Government

Canada is a constitutional monarchy and a parliamentary democracy with a federal system and strong democratic traditions. As a Commonwealth Realm, Queen Elizabeth II is Queen of Canada. Her duties are performed by the governor-general at the federal level and by lieutenant-generals at provincial level. The governor-general is appointed by the Queen on the advice of the prime minister.

Surprisingly, the role of Canada’s prime minister is defined neither by law nor by the written constitution, but it is effectively the most powerful role in Canadian politics. The prime minister is traditionally the leader of the largest political party in the House of Commons. He or she selects cabinet ministers and allocates cabinet positions. The prime minister and cabinet have executive power at the federal level.

The federal parliament is made up of the Queen, the elected House of Commons with 308 members and the appointed Senate with 105 members. Elections take place at least once every five years. Members of the Senate, whose seats are apportioned regionally, are chosen by the prime minister in consultation with the cabinet.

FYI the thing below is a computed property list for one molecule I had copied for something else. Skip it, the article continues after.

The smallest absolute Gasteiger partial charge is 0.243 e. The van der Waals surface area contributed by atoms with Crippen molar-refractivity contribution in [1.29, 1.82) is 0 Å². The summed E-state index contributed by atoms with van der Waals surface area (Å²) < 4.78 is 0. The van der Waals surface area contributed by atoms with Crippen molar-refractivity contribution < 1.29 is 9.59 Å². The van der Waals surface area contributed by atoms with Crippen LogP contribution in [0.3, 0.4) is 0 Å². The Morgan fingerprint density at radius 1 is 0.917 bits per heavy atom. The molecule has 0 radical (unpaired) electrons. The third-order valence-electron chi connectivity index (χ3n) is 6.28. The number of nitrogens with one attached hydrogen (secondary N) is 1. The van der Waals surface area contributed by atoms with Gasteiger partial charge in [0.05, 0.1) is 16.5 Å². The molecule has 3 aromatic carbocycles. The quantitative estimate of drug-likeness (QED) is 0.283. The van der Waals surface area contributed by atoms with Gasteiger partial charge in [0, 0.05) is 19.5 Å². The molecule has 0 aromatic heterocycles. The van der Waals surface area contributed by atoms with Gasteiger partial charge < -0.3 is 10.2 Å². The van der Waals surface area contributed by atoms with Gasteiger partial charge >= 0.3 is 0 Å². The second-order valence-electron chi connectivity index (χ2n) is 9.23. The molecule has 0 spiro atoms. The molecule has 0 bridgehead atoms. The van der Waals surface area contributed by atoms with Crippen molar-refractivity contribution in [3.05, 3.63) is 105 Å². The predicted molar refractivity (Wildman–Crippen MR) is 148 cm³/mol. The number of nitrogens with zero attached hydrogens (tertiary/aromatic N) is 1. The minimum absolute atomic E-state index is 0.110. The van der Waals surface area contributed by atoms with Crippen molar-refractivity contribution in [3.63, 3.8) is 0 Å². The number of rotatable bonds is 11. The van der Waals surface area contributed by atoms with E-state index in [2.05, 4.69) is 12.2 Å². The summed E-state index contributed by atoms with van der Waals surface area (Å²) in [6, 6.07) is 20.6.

Canada is composed of ten provinces and three territories. The provinces have a large degree of autonomy from the federal government. They are responsible for most of Canada’s social programmes such as health and welfare and have unicameral, elected legislatures. The territories are controlled and administered by the federal government, although elected territorial councils have increasing jurisdiction in local matters.

Justice is administered both at a federal and provincial level, in a four-tiered structure. The Supreme Court resides over the judicial system and is the final court of appeal in civil and criminal cases, for both federal and provincial appeal courts, and also deals with constitutional issues. In the next tier are the appeals courts. The third tier consists of the Federal Court, the Tax Court of Canada, and the provincial and territorial superior courts of general jurisdiction. The fourth tier is of provincial courts, including the Traffic Division, the Small Claims Division, the Family Division and the Criminal Division. Judges in the federal courts and the superior provincial courts are appointed by the federal government.

The Constitution Act of 1982 includes the Charter of Rights and Freedoms.